David Cameron in talks with Saudi king
David Cameron has visited Saudi Arabia, for the first time as prime minister.
He met King Abdullah and Crown Prince Nayef in Riyadh for talks which No 10 hopes will "broaden and deepen" the UK-Saudi relationship.
Downing Street said they agreed to strengthen co-operation in some areas and discussed shared concerns about Syria, Iran, Yemen and Somalia.
One of the main aims of the trip was to establish a personal relationship between the PM and the Saudi king.
Saudi Arabia is the UK's largest trading partner in the Middle East with annual trade worth £15bn a year. It has £62bn invested in the UK economy.
The UK government sees strong relations with the Saudis as vital to advancing Britain's interests in the region.
Mr Cameron is travelling without UK reporters - which is unusual on a foreign trip - but Foreign Secretary William Hague insisted the visit was "not furtive".
"It's a well advertised meeting," he told BBC Radio 4's World at One.
"Saudi Arabia is our largest trading partner in the Middle East... but it also has unique influence in the region and in the Islamic world.
"It has been influential in the work of the Arab League recently in putting pressure on the repressive regime of [Syrian] President Assad.
"People who think we shouldn't be friends with - or our prime minister shouldn't be visiting - a country that is such an important ally and such an important force in the world would be advocating a head-in-the-sand policy, and that is not in our national interest."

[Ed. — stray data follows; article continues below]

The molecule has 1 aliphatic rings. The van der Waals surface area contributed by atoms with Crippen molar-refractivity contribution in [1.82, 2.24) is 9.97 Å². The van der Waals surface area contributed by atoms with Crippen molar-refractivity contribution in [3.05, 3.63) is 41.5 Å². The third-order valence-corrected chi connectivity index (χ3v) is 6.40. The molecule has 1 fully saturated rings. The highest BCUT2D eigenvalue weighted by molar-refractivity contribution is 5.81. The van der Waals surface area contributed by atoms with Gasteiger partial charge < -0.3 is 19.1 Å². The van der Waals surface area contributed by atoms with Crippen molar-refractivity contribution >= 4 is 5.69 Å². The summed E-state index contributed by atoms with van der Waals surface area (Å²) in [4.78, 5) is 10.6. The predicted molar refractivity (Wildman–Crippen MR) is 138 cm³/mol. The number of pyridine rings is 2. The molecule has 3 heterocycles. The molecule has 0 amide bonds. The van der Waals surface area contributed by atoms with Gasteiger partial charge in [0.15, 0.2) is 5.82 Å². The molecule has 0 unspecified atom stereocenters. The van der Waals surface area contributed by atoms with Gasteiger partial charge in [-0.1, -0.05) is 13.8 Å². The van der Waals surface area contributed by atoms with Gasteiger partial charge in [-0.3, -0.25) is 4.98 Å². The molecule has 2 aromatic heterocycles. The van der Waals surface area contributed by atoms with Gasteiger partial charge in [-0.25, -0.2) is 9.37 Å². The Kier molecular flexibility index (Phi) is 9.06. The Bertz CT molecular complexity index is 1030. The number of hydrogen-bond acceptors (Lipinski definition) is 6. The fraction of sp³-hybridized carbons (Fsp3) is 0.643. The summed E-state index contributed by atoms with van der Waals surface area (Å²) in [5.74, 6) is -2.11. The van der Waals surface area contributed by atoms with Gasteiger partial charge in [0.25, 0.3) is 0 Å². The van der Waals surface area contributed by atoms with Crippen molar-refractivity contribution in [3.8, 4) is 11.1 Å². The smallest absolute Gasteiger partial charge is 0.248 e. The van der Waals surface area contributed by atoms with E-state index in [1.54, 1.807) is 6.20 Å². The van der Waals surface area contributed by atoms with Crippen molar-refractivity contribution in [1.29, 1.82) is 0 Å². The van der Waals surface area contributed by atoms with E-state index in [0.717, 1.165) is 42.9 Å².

In an interview with the Al Arabiya news network on Friday, Mr Cameron said the UK was prepared to table a new resolution at the UN Security Council over the "appalling bloodshed" carried out by the Syrian regime.
"This is appalling bloodshed, appalling murder on the streets of Syria," Mr Cameron said.
"The whole Arab League has come together and said it's unacceptable and others need to listen to that and act on that at the UN. Britain stands ready to do that."
BBC security correspondent Frank Gardner says the Saudi Arabia visit is important for both Mr Cameron and his hosts - King Abdullah and interior minister Crown Prince Nayef, the heir to the throne.
He says Saudi Arabia has been rattled by both the overthrow of its longstanding ally, President Mubarak of Egypt, and the recent tensions with Iran.
Both the UK and Saudi Arabia are hoping to forge a new strategic partnership in energy, business and security.
A Saudi official told the BBC the leaders would discuss sales of the latest technology and weaponry, and making Britain a major part of a massive Saudi military expansion.
On Thursday, MPs on the committee on arms export controls published questions it had submitted to the government about British arms sales to Saudi Arabia.
The committee asked why, when there was unrest in the country in 2011, licences for a range of equipment had not been revoked.
"Why does the UK believe that the assurances relating to end-use will not be breached?" the committee asked.
Speaking to the BBC, Labour MP Katy Clark, a member of the committee, said Saudi Arabia had an "appalling human rights record" which the prime minister could not ignore.
"I think we need to ask some serious questions of David Cameron about what he is doing in our name in Saudi Arabia," she said.
"Is he raising issues about individual abuses of human rights or is he promoting the sale of arms? And if it's arms, what kind of arms and what are they going to be used for?"